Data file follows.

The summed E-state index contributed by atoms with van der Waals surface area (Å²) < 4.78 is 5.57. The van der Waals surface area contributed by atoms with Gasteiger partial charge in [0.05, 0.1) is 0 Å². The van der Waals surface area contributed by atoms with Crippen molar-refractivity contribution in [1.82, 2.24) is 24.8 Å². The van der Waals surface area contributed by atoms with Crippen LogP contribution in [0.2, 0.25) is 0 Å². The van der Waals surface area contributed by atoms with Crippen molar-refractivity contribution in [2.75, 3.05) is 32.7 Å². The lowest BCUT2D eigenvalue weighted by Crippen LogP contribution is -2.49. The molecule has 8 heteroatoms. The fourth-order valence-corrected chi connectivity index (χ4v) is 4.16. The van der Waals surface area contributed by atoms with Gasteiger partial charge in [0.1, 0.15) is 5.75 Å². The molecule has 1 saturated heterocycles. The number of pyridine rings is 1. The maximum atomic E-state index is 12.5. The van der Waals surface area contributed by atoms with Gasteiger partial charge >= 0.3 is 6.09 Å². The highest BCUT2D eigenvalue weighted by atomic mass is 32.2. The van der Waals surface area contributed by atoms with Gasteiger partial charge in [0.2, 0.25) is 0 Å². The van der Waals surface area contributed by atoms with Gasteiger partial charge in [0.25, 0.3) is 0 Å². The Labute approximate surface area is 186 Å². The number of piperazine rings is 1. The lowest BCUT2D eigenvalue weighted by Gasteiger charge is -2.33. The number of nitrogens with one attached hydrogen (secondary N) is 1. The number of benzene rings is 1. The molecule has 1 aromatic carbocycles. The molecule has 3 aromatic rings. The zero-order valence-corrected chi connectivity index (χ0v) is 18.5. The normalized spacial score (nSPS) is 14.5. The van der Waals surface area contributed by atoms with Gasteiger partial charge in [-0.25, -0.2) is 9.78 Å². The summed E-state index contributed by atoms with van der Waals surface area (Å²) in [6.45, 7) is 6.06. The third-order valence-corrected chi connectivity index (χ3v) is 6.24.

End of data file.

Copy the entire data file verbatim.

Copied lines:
The summed E-state index contributed by atoms with van der Waals surface area (Å²) < 4.78 is 5.57. The van der Waals surface area contributed by atoms with Gasteiger partial charge in [0.05, 0.1) is 0 Å². The van der Waals surface area contributed by atoms with Crippen molar-refractivity contribution in [1.82, 2.24) is 24.8 Å². The van der Waals surface area contributed by atoms with Crippen LogP contribution in [0.2, 0.25) is 0 Å². The van der Waals surface area contributed by atoms with Crippen molar-refractivity contribution in [2.75, 3.05) is 32.7 Å². The lowest BCUT2D eigenvalue weighted by Crippen LogP contribution is -2.49. The molecule has 8 heteroatoms. The fourth-order valence-corrected chi connectivity index (χ4v) is 4.16. The van der Waals surface area contributed by atoms with Gasteiger partial charge in [0.1, 0.15) is 5.75 Å². The molecule has 1 saturated heterocycles. The number of pyridine rings is 1. The maximum atomic E-state index is 12.5. The van der Waals surface area contributed by atoms with Gasteiger partial charge >= 0.3 is 6.09 Å². The highest BCUT2D eigenvalue weighted by atomic mass is 32.2. The van der Waals surface area contributed by atoms with Gasteiger partial charge in [0.2, 0.25) is 0 Å². The van der Waals surface area contributed by atoms with Gasteiger partial charge in [0.25, 0.3) is 0 Å². The Labute approximate surface area is 186 Å². The number of piperazine rings is 1. The lowest BCUT2D eigenvalue weighted by Gasteiger charge is -2.33. The number of nitrogens with one attached hydrogen (secondary N) is 1. The number of benzene rings is 1. The molecule has 1 aromatic carbocycles. The molecule has 3 aromatic rings. The zero-order valence-corrected chi connectivity index (χ0v) is 18.5. The normalized spacial score (nSPS) is 14.5. The van der Waals surface area contributed by atoms with Gasteiger partial charge in [-0.25, -0.2) is 9.78 Å². The summed E-state index contributed by atoms with van der Waals surface area (Å²) in [6.45, 7) is 6.06. The third-order valence-corrected chi connectivity index (χ3v) is 6.24.